For if you keep silence at such a time as this, relief and deliverance will rise for the Jews from another quarter. [4:14]

Then from the Gospel of Mark, we have this famous line:

I believe, help my unbelief. [9:24]

While this story of healing also appears in the gospels of Matthew [17:14-23] and Luke [9:37-45], it is only in Mark that we hear something of the conversation between Jesus and the father of the boy. The father who had uttered these troubled words of believing had brought his child, who suffered chronic seizures, to Jesus in the hope of possible healing. Jesus had asked the boy’s father for some information about the child’s condition to which the father had responded and then added:

If you are able to do anything, have pity on us and help us. [9:22]

Though politely not included in Matthew and Luke’s versions, Mark reports that Jesus had then snapped back at the father:

If you are able! [9:23]

Before calming and adding:

All things can be done for the one who believes. [9:23]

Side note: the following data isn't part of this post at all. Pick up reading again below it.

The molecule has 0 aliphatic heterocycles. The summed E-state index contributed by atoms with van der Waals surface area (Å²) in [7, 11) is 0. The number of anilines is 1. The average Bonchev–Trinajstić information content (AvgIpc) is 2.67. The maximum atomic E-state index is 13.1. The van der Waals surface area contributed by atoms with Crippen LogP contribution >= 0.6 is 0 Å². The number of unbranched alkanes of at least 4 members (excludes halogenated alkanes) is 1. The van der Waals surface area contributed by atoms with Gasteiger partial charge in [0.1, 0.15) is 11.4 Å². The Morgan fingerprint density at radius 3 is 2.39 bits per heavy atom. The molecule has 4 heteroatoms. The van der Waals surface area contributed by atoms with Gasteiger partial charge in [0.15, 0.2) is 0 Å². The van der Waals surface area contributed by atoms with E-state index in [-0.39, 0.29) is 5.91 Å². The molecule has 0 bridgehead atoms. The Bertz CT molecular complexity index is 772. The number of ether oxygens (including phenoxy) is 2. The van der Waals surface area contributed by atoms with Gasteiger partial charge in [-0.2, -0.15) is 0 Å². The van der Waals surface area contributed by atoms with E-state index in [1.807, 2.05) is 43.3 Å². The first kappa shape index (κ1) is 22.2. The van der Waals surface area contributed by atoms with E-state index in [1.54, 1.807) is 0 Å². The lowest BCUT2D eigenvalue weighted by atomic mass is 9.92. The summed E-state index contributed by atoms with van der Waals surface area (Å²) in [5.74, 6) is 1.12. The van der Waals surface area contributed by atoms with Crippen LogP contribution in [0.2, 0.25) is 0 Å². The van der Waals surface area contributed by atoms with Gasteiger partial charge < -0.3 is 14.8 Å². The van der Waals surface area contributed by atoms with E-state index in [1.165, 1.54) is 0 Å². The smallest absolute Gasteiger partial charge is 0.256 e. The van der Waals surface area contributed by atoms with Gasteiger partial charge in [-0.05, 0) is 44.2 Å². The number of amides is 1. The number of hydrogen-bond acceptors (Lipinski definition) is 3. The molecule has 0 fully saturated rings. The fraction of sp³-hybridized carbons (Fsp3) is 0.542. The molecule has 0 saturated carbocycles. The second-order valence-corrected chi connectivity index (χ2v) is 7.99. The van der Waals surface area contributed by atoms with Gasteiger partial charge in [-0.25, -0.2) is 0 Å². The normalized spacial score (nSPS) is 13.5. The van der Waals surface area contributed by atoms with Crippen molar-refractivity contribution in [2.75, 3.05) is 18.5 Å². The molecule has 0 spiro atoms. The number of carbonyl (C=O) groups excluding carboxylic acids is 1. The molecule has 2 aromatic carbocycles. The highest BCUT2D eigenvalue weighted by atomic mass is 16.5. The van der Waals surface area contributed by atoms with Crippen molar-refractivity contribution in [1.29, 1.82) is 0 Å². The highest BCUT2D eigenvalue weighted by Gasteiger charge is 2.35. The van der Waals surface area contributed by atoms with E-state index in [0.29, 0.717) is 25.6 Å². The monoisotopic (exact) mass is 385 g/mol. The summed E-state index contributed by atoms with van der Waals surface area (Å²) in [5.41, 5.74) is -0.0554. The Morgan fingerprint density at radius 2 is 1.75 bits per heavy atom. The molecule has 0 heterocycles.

It was in his reaction to being chided that the stressed father, speaking one imagines with head bowed, had then said the words:

I believe, help my unbelief.

I’ll return to that dialogue in a moment; but first let me explore the conversation between Mordechai and Esther. It comes from one of the only two biblical books named after a woman; a book which, in its original version, [1] also has the unusual distinction amongst biblical texts of being the only one not to mention God, nor of having any call to prayer contained within it. Furthermore, it also has its own Jewish annual festival directly connected with it – Purim. Our Christian understanding of the book tends to stop at the Mordechai-Esther conversation and the immediate aftermath of the salvation of God’s people; it is very significant that we then tend to glide right over chapter nine which has represented a great challenge for many in Judaism. The bloody vengeance enacted against the malefactor Haman and all his supporters reported in that chapter has troubled many Jews as being antithetical to the concept of God’s call to mercy. Indeed, Rabbi Shoshana Kaminski, of Beit Shalom Synagogue, said as much on my radio program on 26 July 2020 [2] saying that the book ‘shouldn’t be taken seriously’. Her comment was not so much because of the amoral actions and reactions in the opening chapters of Esther but because ‘by the end of the book seventy-five thousand people are dead’ and that the book has been interpreted by some as ‘an invitation to Holy War’ by Jews against their enemies. Shoshana’s conclusion was that in order to deflect from this distinctly non-Judaic purpose, ‘it is important that we treat it with merriment instead’.